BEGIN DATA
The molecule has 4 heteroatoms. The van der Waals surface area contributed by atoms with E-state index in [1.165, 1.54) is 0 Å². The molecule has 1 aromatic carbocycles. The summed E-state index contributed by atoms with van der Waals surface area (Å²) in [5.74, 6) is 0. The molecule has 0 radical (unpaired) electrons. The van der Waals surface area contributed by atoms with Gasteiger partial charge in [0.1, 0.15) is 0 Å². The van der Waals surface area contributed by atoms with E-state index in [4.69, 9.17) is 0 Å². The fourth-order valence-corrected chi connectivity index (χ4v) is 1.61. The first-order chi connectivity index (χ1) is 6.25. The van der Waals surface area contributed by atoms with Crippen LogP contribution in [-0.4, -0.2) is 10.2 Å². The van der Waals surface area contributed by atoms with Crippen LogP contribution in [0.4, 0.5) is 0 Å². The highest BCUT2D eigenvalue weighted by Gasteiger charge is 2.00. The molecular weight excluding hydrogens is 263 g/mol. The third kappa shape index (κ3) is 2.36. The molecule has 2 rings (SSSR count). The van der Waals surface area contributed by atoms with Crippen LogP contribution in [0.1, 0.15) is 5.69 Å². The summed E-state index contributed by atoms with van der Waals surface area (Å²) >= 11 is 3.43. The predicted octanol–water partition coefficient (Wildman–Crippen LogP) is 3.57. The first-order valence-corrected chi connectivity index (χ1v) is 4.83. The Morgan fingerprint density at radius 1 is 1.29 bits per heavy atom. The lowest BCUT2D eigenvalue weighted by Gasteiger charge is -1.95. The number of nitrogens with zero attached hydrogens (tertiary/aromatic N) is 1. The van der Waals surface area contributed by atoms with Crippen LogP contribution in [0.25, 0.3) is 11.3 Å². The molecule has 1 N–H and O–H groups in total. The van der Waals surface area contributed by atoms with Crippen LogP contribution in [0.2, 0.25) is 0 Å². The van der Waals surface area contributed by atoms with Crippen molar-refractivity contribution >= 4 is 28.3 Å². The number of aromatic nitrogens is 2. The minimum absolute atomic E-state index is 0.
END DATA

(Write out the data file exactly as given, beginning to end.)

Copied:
The molecule has 4 heteroatoms. The van der Waals surface area contributed by atoms with E-state index in [1.165, 1.54) is 0 Å². The molecule has 1 aromatic carbocycles. The summed E-state index contributed by atoms with van der Waals surface area (Å²) in [5.74, 6) is 0. The molecule has 0 radical (unpaired) electrons. The van der Waals surface area contributed by atoms with Gasteiger partial charge in [0.1, 0.15) is 0 Å². The van der Waals surface area contributed by atoms with E-state index in [4.69, 9.17) is 0 Å². The fourth-order valence-corrected chi connectivity index (χ4v) is 1.61. The first-order chi connectivity index (χ1) is 6.25. The van der Waals surface area contributed by atoms with Crippen LogP contribution in [-0.4, -0.2) is 10.2 Å². The van der Waals surface area contributed by atoms with Crippen LogP contribution in [0.4, 0.5) is 0 Å². The highest BCUT2D eigenvalue weighted by Gasteiger charge is 2.00. The molecular weight excluding hydrogens is 263 g/mol. The third kappa shape index (κ3) is 2.36. The molecule has 2 rings (SSSR count). The van der Waals surface area contributed by atoms with Crippen LogP contribution in [0.1, 0.15) is 5.69 Å². The summed E-state index contributed by atoms with van der Waals surface area (Å²) >= 11 is 3.43. The predicted octanol–water partition coefficient (Wildman–Crippen LogP) is 3.57. The first-order valence-corrected chi connectivity index (χ1v) is 4.83. The Morgan fingerprint density at radius 1 is 1.29 bits per heavy atom. The lowest BCUT2D eigenvalue weighted by Gasteiger charge is -1.95. The number of nitrogens with zero attached hydrogens (tertiary/aromatic N) is 1. The van der Waals surface area contributed by atoms with Crippen LogP contribution in [0.25, 0.3) is 11.3 Å². The molecule has 1 N–H and O–H groups in total. The van der Waals surface area contributed by atoms with Crippen LogP contribution in [0.2, 0.25) is 0 Å². The van der Waals surface area contributed by atoms with Crippen molar-refractivity contribution >= 4 is 28.3 Å². The number of aromatic nitrogens is 2. The minimum absolute atomic E-state index is 0.